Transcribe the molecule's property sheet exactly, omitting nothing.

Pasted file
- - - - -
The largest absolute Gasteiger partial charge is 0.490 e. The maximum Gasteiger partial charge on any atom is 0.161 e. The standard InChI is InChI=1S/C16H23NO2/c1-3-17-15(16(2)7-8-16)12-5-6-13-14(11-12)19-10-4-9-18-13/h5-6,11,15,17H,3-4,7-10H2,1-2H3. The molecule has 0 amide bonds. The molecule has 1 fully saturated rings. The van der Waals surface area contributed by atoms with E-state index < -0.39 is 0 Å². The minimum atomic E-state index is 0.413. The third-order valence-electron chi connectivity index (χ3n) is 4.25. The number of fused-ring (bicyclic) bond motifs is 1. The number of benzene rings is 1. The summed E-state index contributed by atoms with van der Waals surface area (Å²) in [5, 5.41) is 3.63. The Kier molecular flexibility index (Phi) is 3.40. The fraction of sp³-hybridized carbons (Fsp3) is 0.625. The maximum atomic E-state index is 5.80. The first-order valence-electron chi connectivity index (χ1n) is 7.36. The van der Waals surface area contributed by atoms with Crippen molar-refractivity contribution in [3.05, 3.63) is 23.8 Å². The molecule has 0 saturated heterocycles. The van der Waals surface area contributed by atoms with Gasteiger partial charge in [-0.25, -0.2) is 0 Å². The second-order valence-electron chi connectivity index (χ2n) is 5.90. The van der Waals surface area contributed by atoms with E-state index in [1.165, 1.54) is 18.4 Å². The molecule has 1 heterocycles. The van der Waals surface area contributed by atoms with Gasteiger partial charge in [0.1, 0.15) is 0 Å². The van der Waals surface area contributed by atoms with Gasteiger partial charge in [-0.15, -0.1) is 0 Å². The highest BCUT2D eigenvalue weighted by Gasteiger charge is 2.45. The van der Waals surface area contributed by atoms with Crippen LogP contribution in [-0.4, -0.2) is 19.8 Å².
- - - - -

The largest absolute Gasteiger partial charge is 0.490 e. The maximum Gasteiger partial charge on any atom is 0.161 e. The standard InChI is InChI=1S/C16H23NO2/c1-3-17-15(16(2)7-8-16)12-5-6-13-14(11-12)19-10-4-9-18-13/h5-6,11,15,17H,3-4,7-10H2,1-2H3. The molecule has 0 amide bonds. The molecule has 1 fully saturated rings. The van der Waals surface area contributed by atoms with E-state index < -0.39 is 0 Å². The minimum atomic E-state index is 0.413. The third-order valence-electron chi connectivity index (χ3n) is 4.25. The number of fused-ring (bicyclic) bond motifs is 1. The number of benzene rings is 1. The summed E-state index contributed by atoms with van der Waals surface area (Å²) in [5, 5.41) is 3.63. The Kier molecular flexibility index (Phi) is 3.40. The fraction of sp³-hybridized carbons (Fsp3) is 0.625. The maximum atomic E-state index is 5.80. The first-order valence-electron chi connectivity index (χ1n) is 7.36. The van der Waals surface area contributed by atoms with Crippen molar-refractivity contribution in [3.05, 3.63) is 23.8 Å². The molecule has 0 saturated heterocycles. The van der Waals surface area contributed by atoms with Gasteiger partial charge in [-0.25, -0.2) is 0 Å². The second-order valence-electron chi connectivity index (χ2n) is 5.90. The van der Waals surface area contributed by atoms with E-state index in [1.165, 1.54) is 18.4 Å². The molecule has 1 heterocycles. The van der Waals surface area contributed by atoms with Gasteiger partial charge in [0.1, 0.15) is 0 Å². The van der Waals surface area contributed by atoms with Gasteiger partial charge in [-0.15, -0.1) is 0 Å². The highest BCUT2D eigenvalue weighted by Gasteiger charge is 2.45. The van der Waals surface area contributed by atoms with Crippen LogP contribution in [-0.4, -0.2) is 19.8 Å².